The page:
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For years, McAllen, Texas has been at the front lines of the struggle for reproductive access in the country. The city has one abortion provider, the Whole Woman’s Health Clinic, which serves the more than one million people in the Rio Grande Valley. If it were to shut down, anyone seeking an abortion would have to travel more 200 miles past immigration checkpoints. That would make the trip almost impossible for the undocumented migrant population living in the valley.

Co-directors Maya Cueva and Leah Galant set out to document the story of this community in their film “On the Divide.”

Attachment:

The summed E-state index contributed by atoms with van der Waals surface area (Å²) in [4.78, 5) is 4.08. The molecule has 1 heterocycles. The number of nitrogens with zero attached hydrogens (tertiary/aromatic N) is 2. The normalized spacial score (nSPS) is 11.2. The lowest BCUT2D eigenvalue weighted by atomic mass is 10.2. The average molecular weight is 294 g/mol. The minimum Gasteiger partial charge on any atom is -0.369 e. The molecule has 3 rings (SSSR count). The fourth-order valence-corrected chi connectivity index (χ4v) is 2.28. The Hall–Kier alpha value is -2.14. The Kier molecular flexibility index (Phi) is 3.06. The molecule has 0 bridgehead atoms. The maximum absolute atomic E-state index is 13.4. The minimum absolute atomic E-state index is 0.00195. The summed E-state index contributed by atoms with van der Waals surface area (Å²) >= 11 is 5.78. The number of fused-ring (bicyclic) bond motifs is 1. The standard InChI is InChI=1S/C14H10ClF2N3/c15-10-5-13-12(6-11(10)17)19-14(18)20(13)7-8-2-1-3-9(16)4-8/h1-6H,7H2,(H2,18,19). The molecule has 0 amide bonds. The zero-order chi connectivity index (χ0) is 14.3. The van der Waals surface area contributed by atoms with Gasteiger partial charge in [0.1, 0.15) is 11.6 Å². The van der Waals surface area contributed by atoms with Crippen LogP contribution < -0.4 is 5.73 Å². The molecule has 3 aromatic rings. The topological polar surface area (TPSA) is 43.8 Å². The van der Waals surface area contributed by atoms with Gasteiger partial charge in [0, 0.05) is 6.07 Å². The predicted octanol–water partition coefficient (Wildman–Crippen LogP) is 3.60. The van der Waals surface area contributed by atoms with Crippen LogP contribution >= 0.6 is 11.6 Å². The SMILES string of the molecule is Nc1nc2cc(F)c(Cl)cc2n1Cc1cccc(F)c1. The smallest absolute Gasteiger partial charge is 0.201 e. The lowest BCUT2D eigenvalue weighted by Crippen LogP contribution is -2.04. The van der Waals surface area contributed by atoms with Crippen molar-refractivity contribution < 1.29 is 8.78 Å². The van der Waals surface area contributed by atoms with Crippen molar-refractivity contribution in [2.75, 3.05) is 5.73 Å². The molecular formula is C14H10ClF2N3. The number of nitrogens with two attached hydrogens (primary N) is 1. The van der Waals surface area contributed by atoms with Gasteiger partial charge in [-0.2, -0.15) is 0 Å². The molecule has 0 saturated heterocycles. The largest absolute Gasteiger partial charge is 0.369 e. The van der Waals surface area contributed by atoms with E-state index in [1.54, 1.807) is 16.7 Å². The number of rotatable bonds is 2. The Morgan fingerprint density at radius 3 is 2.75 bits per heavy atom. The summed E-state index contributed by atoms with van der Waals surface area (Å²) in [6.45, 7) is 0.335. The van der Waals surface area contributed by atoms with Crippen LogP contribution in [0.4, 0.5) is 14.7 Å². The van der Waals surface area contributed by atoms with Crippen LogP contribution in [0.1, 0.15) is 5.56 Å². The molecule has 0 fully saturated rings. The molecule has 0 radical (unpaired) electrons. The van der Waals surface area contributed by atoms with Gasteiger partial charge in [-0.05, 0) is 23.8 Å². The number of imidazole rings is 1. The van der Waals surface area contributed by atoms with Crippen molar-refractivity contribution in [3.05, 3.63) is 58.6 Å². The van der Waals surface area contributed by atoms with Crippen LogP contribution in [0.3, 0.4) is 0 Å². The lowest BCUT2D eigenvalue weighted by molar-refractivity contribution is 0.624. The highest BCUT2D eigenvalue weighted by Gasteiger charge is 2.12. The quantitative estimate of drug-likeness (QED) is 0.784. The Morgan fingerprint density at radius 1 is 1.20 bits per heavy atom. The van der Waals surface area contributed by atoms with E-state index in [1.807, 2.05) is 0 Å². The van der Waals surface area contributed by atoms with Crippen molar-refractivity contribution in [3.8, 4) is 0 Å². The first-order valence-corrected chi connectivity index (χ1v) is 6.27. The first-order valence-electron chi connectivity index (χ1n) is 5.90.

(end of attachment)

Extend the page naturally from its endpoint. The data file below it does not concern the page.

For seven years they followed three people who defy any preconceived notions of the polarized extremes in this debate: Mercedes, Denisse, and Rey.

Mercedes is a former gang member who became a part of the pro-life Church movement, embracing the support from the Christian pregnancy center located next door to the clinic. Then there’s Denisse, a young mother of four who volunteers as an escort at the clinic to support the women needing abortions. And Rey is a security guard in his late 60s who, although extremely religious, found himself empathizing more with the women seeking services at the clinic than with the protesters. Their lives all intersect and are changed by the clinic.

In this episode of Latino USA, co-directors Maya Cueva and Leah Galant talk about the long journey of capturing the story of this community, and why the film has only become more relevant today

“On the Divide” premiered at the Tribeca Film Festival in September 2021.

 

Featured image courtesy of On the Divide, Fishbowl Films / Willa Productions, 2021.

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